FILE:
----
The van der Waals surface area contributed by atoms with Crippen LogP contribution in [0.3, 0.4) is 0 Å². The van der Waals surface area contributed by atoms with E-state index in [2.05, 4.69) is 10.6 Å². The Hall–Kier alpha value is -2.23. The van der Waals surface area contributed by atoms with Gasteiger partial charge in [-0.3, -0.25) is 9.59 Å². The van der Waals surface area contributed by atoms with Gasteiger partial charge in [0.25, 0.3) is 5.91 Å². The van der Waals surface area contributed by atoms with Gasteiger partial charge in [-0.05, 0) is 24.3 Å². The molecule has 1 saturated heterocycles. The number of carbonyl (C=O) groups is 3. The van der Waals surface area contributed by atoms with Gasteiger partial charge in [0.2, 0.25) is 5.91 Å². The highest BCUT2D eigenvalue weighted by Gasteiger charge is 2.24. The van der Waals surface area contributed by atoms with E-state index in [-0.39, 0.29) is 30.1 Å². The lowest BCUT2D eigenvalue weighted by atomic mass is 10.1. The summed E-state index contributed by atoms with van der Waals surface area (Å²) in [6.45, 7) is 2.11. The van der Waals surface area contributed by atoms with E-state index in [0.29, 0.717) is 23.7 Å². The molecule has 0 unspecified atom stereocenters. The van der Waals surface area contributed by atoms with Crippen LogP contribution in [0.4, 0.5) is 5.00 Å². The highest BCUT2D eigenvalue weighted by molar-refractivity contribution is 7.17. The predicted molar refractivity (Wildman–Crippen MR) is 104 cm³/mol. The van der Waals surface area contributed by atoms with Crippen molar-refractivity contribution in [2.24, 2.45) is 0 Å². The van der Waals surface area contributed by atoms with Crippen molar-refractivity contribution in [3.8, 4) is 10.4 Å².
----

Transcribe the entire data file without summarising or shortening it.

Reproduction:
The van der Waals surface area contributed by atoms with Crippen LogP contribution in [0.3, 0.4) is 0 Å². The van der Waals surface area contributed by atoms with E-state index in [2.05, 4.69) is 10.6 Å². The Hall–Kier alpha value is -2.23. The van der Waals surface area contributed by atoms with Gasteiger partial charge in [-0.3, -0.25) is 9.59 Å². The van der Waals surface area contributed by atoms with Gasteiger partial charge in [0.25, 0.3) is 5.91 Å². The van der Waals surface area contributed by atoms with Gasteiger partial charge in [-0.05, 0) is 24.3 Å². The molecule has 1 saturated heterocycles. The number of carbonyl (C=O) groups is 3. The van der Waals surface area contributed by atoms with Gasteiger partial charge in [0.2, 0.25) is 5.91 Å². The highest BCUT2D eigenvalue weighted by Gasteiger charge is 2.24. The van der Waals surface area contributed by atoms with E-state index in [-0.39, 0.29) is 30.1 Å². The lowest BCUT2D eigenvalue weighted by atomic mass is 10.1. The summed E-state index contributed by atoms with van der Waals surface area (Å²) in [6.45, 7) is 2.11. The van der Waals surface area contributed by atoms with E-state index in [0.29, 0.717) is 23.7 Å². The molecule has 0 unspecified atom stereocenters. The van der Waals surface area contributed by atoms with Crippen LogP contribution in [0.4, 0.5) is 5.00 Å². The highest BCUT2D eigenvalue weighted by molar-refractivity contribution is 7.17. The predicted molar refractivity (Wildman–Crippen MR) is 104 cm³/mol. The van der Waals surface area contributed by atoms with Crippen molar-refractivity contribution in [2.24, 2.45) is 0 Å². The van der Waals surface area contributed by atoms with Crippen molar-refractivity contribution in [3.8, 4) is 10.4 Å².